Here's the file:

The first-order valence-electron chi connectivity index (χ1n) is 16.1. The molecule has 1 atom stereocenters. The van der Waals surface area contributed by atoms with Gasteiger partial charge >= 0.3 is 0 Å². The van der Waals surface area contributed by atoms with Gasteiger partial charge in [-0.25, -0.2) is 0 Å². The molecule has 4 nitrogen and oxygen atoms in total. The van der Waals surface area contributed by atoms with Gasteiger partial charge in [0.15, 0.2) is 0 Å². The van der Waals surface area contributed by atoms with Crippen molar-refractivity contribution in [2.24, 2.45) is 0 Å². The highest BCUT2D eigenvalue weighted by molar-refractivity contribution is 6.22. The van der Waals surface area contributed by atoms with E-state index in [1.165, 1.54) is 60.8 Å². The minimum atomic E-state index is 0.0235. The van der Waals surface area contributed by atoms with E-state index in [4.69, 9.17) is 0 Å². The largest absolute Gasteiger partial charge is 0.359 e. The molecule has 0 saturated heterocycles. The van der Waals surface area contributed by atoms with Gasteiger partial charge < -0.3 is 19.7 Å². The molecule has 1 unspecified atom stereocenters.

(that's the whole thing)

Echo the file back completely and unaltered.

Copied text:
The first-order valence-electron chi connectivity index (χ1n) is 16.1. The molecule has 1 atom stereocenters. The van der Waals surface area contributed by atoms with Gasteiger partial charge >= 0.3 is 0 Å². The van der Waals surface area contributed by atoms with Gasteiger partial charge in [-0.25, -0.2) is 0 Å². The molecule has 4 nitrogen and oxygen atoms in total. The van der Waals surface area contributed by atoms with Gasteiger partial charge in [0.15, 0.2) is 0 Å². The van der Waals surface area contributed by atoms with Crippen molar-refractivity contribution in [2.24, 2.45) is 0 Å². The highest BCUT2D eigenvalue weighted by molar-refractivity contribution is 6.22. The van der Waals surface area contributed by atoms with E-state index in [1.165, 1.54) is 60.8 Å². The minimum atomic E-state index is 0.0235. The van der Waals surface area contributed by atoms with E-state index in [4.69, 9.17) is 0 Å². The largest absolute Gasteiger partial charge is 0.359 e. The molecule has 0 saturated heterocycles. The van der Waals surface area contributed by atoms with Gasteiger partial charge < -0.3 is 19.7 Å². The molecule has 1 unspecified atom stereocenters.